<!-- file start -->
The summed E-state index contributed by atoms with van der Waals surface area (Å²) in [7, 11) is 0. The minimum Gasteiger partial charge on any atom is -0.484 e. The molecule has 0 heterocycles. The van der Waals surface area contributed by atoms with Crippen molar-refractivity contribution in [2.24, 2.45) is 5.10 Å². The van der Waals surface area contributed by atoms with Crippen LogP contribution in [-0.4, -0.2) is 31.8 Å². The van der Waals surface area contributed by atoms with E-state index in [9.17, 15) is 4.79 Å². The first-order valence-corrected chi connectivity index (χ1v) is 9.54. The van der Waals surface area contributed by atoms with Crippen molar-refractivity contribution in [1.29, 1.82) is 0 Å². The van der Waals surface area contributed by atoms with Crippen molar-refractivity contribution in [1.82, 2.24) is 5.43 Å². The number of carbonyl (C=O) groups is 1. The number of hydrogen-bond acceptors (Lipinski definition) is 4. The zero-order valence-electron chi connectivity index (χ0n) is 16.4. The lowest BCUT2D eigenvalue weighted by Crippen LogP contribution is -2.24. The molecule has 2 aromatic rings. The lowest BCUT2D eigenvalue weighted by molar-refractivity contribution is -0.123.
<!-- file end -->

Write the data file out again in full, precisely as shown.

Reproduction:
The summed E-state index contributed by atoms with van der Waals surface area (Å²) in [7, 11) is 0. The minimum Gasteiger partial charge on any atom is -0.484 e. The molecule has 0 heterocycles. The van der Waals surface area contributed by atoms with Crippen molar-refractivity contribution in [2.24, 2.45) is 5.10 Å². The van der Waals surface area contributed by atoms with Crippen LogP contribution in [-0.4, -0.2) is 31.8 Å². The van der Waals surface area contributed by atoms with E-state index in [9.17, 15) is 4.79 Å². The first-order valence-corrected chi connectivity index (χ1v) is 9.54. The van der Waals surface area contributed by atoms with Crippen molar-refractivity contribution in [1.29, 1.82) is 0 Å². The van der Waals surface area contributed by atoms with Crippen molar-refractivity contribution in [1.82, 2.24) is 5.43 Å². The number of carbonyl (C=O) groups is 1. The number of hydrogen-bond acceptors (Lipinski definition) is 4. The zero-order valence-electron chi connectivity index (χ0n) is 16.4. The lowest BCUT2D eigenvalue weighted by Crippen LogP contribution is -2.24. The molecule has 2 aromatic rings. The lowest BCUT2D eigenvalue weighted by molar-refractivity contribution is -0.123.